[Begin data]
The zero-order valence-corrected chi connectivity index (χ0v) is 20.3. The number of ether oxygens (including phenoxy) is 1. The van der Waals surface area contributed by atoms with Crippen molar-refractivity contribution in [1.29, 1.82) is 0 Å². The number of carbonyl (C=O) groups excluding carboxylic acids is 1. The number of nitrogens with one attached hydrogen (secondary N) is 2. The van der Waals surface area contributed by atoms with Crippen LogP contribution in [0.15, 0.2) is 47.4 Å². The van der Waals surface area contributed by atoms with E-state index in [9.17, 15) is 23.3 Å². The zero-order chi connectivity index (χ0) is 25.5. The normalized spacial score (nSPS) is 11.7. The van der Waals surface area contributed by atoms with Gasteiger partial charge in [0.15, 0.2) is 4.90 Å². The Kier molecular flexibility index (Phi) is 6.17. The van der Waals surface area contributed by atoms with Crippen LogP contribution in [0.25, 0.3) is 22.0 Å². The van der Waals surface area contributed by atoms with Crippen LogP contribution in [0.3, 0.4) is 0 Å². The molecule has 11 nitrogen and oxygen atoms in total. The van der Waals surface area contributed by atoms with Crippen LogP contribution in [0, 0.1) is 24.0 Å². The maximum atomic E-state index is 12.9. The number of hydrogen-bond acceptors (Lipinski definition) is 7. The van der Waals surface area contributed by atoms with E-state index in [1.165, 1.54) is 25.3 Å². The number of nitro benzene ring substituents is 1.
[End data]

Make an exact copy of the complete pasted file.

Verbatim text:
The zero-order valence-corrected chi connectivity index (χ0v) is 20.3. The number of ether oxygens (including phenoxy) is 1. The van der Waals surface area contributed by atoms with Crippen molar-refractivity contribution in [1.29, 1.82) is 0 Å². The number of carbonyl (C=O) groups excluding carboxylic acids is 1. The number of nitrogens with one attached hydrogen (secondary N) is 2. The van der Waals surface area contributed by atoms with Crippen LogP contribution in [0.15, 0.2) is 47.4 Å². The van der Waals surface area contributed by atoms with E-state index in [9.17, 15) is 23.3 Å². The zero-order chi connectivity index (χ0) is 25.5. The normalized spacial score (nSPS) is 11.7. The van der Waals surface area contributed by atoms with Gasteiger partial charge in [0.15, 0.2) is 4.90 Å². The Kier molecular flexibility index (Phi) is 6.17. The van der Waals surface area contributed by atoms with Crippen LogP contribution in [0.25, 0.3) is 22.0 Å². The van der Waals surface area contributed by atoms with Crippen LogP contribution in [0.3, 0.4) is 0 Å². The molecule has 11 nitrogen and oxygen atoms in total. The van der Waals surface area contributed by atoms with Crippen LogP contribution in [0, 0.1) is 24.0 Å². The maximum atomic E-state index is 12.9. The number of hydrogen-bond acceptors (Lipinski definition) is 7. The van der Waals surface area contributed by atoms with E-state index in [1.165, 1.54) is 25.3 Å². The number of nitro benzene ring substituents is 1.